Reality Therapy is a form of counselling that encourages the individual being counselled to look for solutions to problems by changing his or her own behaviour. It uses a process of strategic questioning to initially help the person to find out what he or she really wants out of the problematic situation and then to assist the person in developing a personal plan to achieve it. Fundamental to Reality Therapy is the belief that the only behaviour a person can change is their own and that they need to take responsibility for this if they want to be happy. It emphasises that individuals need to choose their own futures by living and planning in the present.
Reality Therapy is a very powerful form of counselling that requires considerable training and skill to use effectively. Essentially the therapist or teacher trained in Reality Therapy, through the strategic questioning process, holds up a mirror so that individual can see more clearly what he or she really wants and whether his or her own behaviour is moving them closer or further away from that.
For adherents Choice Theory and Reality Therapy offer strategies that demonstrate an effort to develop a rational approach to conflict resolution, success and daily living. In fact for some it is a code by which they live their lives. In many schools its core concepts and practices are taught from Grade One as part of values and society building education. One school principal I spoke to believed Glasser to be the most important person born in the twentieth century and told me that his ideas were the only hope for a desperate humanity.
Yet examination of Choice Theory from a Neohumanist perspective reveals significant flaws both socially and theoretically. Despite the well thought out strategies and methods, Glasser’s approach offers no genuine social solutions. While suggesting that the world would be a better place if everyone took responsibility for their own behaviour and made more positive and ‘connecting’ behaviour choices, it lacks a sense of that ‘endeavour to advance towards the ultimate reality by forming a society free of all inequalities, with everyone of the human race moving in unison’ (Liberation of Intellect p 38). P.R. Sarkar calls this endeavour Sama-sama’ja Tattva, the Principle of Social Equality and further notes, ‘Any theory contains the seed of well-being if its apparent foundation is Sama-sama’ja Tattva (Principle of Social Equality)’ (Liberation of Intellect p 40). Instead, Choice Theory promotes enlightened self-interest where individuals negotiate and choose behaviours to fulfil their wants and needs without any broader reference to a social context.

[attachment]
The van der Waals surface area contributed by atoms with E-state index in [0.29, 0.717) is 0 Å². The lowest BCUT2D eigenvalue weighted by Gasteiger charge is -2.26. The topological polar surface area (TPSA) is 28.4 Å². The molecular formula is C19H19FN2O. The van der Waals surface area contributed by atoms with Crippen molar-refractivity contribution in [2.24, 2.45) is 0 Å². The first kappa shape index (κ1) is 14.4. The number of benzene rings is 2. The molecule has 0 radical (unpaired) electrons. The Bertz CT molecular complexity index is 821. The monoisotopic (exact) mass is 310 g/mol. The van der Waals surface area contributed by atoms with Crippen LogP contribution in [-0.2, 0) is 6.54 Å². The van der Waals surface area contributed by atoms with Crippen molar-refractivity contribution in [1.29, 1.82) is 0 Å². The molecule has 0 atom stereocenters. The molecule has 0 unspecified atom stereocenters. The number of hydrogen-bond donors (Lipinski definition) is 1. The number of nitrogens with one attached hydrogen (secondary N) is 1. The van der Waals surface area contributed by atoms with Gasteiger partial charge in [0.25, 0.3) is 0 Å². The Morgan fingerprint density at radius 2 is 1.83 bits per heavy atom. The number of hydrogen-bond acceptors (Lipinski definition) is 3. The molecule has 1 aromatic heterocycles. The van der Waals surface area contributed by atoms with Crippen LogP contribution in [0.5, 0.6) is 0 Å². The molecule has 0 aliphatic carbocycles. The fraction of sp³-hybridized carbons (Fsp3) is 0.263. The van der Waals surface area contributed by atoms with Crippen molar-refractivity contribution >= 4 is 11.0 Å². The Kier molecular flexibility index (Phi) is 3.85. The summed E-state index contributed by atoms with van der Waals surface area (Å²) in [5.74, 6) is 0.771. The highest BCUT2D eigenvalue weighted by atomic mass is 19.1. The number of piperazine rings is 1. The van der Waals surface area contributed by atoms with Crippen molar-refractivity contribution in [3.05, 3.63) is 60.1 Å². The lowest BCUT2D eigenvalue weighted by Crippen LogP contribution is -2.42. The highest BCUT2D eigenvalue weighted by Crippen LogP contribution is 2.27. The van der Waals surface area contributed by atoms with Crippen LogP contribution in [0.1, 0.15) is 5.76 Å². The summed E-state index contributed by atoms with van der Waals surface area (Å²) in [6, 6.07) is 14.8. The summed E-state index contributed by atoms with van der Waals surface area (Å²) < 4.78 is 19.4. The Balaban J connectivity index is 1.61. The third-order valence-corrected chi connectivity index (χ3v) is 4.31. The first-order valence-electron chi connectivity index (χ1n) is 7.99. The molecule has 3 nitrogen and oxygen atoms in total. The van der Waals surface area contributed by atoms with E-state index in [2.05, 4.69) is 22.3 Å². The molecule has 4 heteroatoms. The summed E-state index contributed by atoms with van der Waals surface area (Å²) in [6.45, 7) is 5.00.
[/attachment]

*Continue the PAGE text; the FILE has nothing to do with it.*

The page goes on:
Choice Theory also discounts the notions of vrittis (propensities) and sentiments as a basis of behaviour but rather emphasises that all behaviour is ultimately the result of the individual’s desire to satisfy the five basic needs mentioned above: survival, power, fun, freedom and love and belonging. Instead, sentiments are confused with feelings which arise from either satisfying or not satisfying the basic needs. Glasser’s lack of recognition of the power of sentiments (for example, devotional sentiment on the positive side and geo and socio sentiments on the negative side) to influence behaviour, is a fundamental flaw. As a result Choice Theory becomes a kind of self-interested self management process prone to what P.R. Sarkar calls ‘Atma-sukha Tattva’, the Principle of Selfish Pleasure.
Despite these flaws, Neohumanist educators can gain much in the way of practical strategies and skills from Choice Theory and Reality Therapy methodology. They are practical and well thought out and can be used and built upon benevolently and effectively. The lead management versus boss management approach to behaviour management, the emphasis on quality work, the Reality Therapy questioning methodology for conflict resolution, the seven connecting habits versus the seven disconnecting habits* – all of these are worth a deeper look.
Editors Note: * The seven connecting habits are listening, respecting, encouraging, supporting, accepting, trusting and always negotiating disagreements and the seven disconnecting habits are being critical, threatening, complaining, blaming, nagging, punishing and bribery.